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Some people love being right. They love it even more when everyone knows they’re right. In any given room, there’s almost always a portion of people who yearn to be the seen as the best. They want others to gasp at their superior intelligence or their years of hard-won acumen. These people can’t stand an incorrect statement to go uncorrected. So often, as they put you right, they’ll give you a torrent of erudition. You’ll get a much better answer than if you simply asked.
Of course, this does sound a lot like trolling. But it’s trolling of a multi-millennia vintage — the ancient Greek philosopher, Socrates, did a lot of it. Socrates would sit on some public bench and talk to whoever happened to sit next to him. He’d often open his dialogues by presenting a false or deeply flawed argument and go from there. He would ironically agree with whatever his partner would say, but then raise a seemingly innocuous question to challenge that position.
In the dialogue called “Meno,” Socrates explores the idea of virtue. Socrates goes along with what his friend, Meno, says, hoping that they’ll elicit some further revelation on their conversational journey. “Okay, so let’s say that virtue can be taught…” Socrates will say, and then, through clever questioning, will go on to reveal why that’s wrong. “Socratic irony” is where you pretend to be ignorant of something so you can get greater clarity about it. In short, it’s a lot like Cunningham’s Law.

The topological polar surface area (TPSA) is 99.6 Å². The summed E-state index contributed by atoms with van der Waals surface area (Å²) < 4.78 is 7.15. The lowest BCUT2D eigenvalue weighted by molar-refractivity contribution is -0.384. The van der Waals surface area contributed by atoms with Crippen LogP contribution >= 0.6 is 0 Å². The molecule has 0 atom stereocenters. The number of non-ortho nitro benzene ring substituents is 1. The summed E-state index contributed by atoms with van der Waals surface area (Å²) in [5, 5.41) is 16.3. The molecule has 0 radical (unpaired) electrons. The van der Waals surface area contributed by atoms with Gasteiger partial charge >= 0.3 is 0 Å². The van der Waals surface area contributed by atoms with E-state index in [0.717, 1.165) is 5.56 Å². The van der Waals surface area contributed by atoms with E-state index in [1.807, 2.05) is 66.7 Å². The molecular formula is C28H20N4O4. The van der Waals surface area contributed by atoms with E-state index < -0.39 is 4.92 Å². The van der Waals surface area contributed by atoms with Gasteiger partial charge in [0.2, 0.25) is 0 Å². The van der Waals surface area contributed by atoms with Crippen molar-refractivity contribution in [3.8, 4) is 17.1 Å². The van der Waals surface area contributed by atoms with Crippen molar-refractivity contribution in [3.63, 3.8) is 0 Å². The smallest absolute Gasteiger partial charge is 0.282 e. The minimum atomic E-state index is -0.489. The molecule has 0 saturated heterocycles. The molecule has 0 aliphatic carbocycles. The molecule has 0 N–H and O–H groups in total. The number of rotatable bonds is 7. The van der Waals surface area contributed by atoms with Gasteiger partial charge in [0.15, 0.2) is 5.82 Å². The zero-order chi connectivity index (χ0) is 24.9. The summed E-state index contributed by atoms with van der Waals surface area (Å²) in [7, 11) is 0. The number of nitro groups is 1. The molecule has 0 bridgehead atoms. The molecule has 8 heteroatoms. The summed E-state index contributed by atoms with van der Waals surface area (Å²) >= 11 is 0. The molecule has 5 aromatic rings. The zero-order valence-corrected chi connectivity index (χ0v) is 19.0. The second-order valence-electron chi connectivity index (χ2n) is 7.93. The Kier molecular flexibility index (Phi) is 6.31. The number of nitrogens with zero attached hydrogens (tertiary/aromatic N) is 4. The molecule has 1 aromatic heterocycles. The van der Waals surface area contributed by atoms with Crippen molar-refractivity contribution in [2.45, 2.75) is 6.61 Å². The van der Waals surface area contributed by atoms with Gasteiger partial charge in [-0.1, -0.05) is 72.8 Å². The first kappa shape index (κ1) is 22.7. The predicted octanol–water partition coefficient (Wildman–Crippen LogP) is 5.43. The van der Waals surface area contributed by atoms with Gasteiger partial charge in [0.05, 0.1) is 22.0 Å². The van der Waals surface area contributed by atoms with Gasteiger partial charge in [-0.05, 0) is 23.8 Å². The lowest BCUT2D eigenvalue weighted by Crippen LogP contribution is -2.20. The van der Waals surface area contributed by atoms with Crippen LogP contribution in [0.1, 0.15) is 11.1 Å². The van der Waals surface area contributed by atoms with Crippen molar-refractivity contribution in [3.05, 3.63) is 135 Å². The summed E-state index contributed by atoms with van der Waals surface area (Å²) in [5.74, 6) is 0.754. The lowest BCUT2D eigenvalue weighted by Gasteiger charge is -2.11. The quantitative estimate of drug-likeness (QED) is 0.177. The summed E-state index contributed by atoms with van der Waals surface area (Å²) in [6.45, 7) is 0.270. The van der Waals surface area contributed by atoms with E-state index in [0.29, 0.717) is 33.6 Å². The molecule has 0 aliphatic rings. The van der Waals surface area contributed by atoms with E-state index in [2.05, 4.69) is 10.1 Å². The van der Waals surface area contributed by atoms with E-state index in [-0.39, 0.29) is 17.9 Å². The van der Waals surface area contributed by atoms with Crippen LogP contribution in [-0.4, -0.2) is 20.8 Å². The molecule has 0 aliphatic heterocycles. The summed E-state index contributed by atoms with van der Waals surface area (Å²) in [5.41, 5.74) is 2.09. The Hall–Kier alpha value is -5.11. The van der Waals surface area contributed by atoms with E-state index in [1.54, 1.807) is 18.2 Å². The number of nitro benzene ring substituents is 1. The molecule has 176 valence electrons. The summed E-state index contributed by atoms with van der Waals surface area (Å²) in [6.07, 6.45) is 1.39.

If you’ve been to any “away day” professional training recently, or spent enough time around bureaucratic middle managers, you’ll have probably come across “coaching.” Coaching is, essentially, a catch-all term for any strategy by which you can draw out answers from someone.
Asking someone, “How do you think you could be better at your job?” will be met with blank stares. But if you ask, “What obstacles are stopping you from being great?” or “Who do you think is excellent at their job and how do they do it?” you’re more likely to get better answers.
Cunningham’s Law is an example of coaching. It’s a backdoor way of accessing knowledge when the front door is barred and shut. Here are two ways you can use Cunningham’s Law:
The Bad Option: Have you ever been in a group where no one can decide what decision to make, and so you hover about in an awkward, polite limbo? “What restaurant shall we go to?” gets nothing. Instead try saying, “Let’s go to McDonald’s” and see how others object and go on to offer other ideas.
The Coin Toss: If you’re unsure about any life decision — like “Should I read this book or that book next?” or “Should I leave my job or not?” — do a coin toss. Heads you do X, tails you do Y. You are not actually going to live by the coin’s decision, but you need to make a note of your reaction to whatever outcome came of it. Were you upset at what it landed on? Are you secretly relieved? It’s a good way to elicit your true thoughts on a topic.
Cunningham’s Law is a curious psychological phenomenon, and it’s one that can be used to great advantage. From getting detailed responses out of experts on the internet to illuminating some unconscious desire, sometimes feigning idiocy has its perks.
‘Tis sometimes the height of wisdom to feign stupidity.
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